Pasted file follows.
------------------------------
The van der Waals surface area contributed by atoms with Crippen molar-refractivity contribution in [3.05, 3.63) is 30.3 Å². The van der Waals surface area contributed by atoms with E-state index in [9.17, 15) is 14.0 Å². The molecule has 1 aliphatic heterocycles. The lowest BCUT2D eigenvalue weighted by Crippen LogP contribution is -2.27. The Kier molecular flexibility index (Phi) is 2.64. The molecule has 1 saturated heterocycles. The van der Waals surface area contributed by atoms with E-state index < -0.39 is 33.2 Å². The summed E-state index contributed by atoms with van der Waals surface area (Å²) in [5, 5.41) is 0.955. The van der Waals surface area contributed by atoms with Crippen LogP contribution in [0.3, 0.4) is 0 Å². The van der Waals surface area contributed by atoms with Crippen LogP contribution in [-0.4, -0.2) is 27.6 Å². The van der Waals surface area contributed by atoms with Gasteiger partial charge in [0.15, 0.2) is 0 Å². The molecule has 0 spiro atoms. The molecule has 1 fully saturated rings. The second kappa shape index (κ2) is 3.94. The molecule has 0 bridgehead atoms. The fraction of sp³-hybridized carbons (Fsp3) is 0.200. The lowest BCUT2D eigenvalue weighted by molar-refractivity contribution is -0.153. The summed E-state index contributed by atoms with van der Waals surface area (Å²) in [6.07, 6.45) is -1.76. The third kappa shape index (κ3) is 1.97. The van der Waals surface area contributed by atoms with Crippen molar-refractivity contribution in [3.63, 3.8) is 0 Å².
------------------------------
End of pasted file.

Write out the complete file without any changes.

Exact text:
The van der Waals surface area contributed by atoms with Crippen molar-refractivity contribution in [3.05, 3.63) is 30.3 Å². The van der Waals surface area contributed by atoms with E-state index in [9.17, 15) is 14.0 Å². The molecule has 1 aliphatic heterocycles. The lowest BCUT2D eigenvalue weighted by Crippen LogP contribution is -2.27. The Kier molecular flexibility index (Phi) is 2.64. The molecule has 1 saturated heterocycles. The van der Waals surface area contributed by atoms with E-state index < -0.39 is 33.2 Å². The summed E-state index contributed by atoms with van der Waals surface area (Å²) in [5, 5.41) is 0.955. The van der Waals surface area contributed by atoms with Crippen LogP contribution in [0.3, 0.4) is 0 Å². The van der Waals surface area contributed by atoms with Crippen LogP contribution in [-0.4, -0.2) is 27.6 Å². The van der Waals surface area contributed by atoms with Gasteiger partial charge in [0.15, 0.2) is 0 Å². The molecule has 0 spiro atoms. The molecule has 1 fully saturated rings. The second kappa shape index (κ2) is 3.94. The molecule has 0 bridgehead atoms. The fraction of sp³-hybridized carbons (Fsp3) is 0.200. The lowest BCUT2D eigenvalue weighted by molar-refractivity contribution is -0.153. The summed E-state index contributed by atoms with van der Waals surface area (Å²) in [6.07, 6.45) is -1.76. The third kappa shape index (κ3) is 1.97. The van der Waals surface area contributed by atoms with Crippen molar-refractivity contribution in [3.63, 3.8) is 0 Å².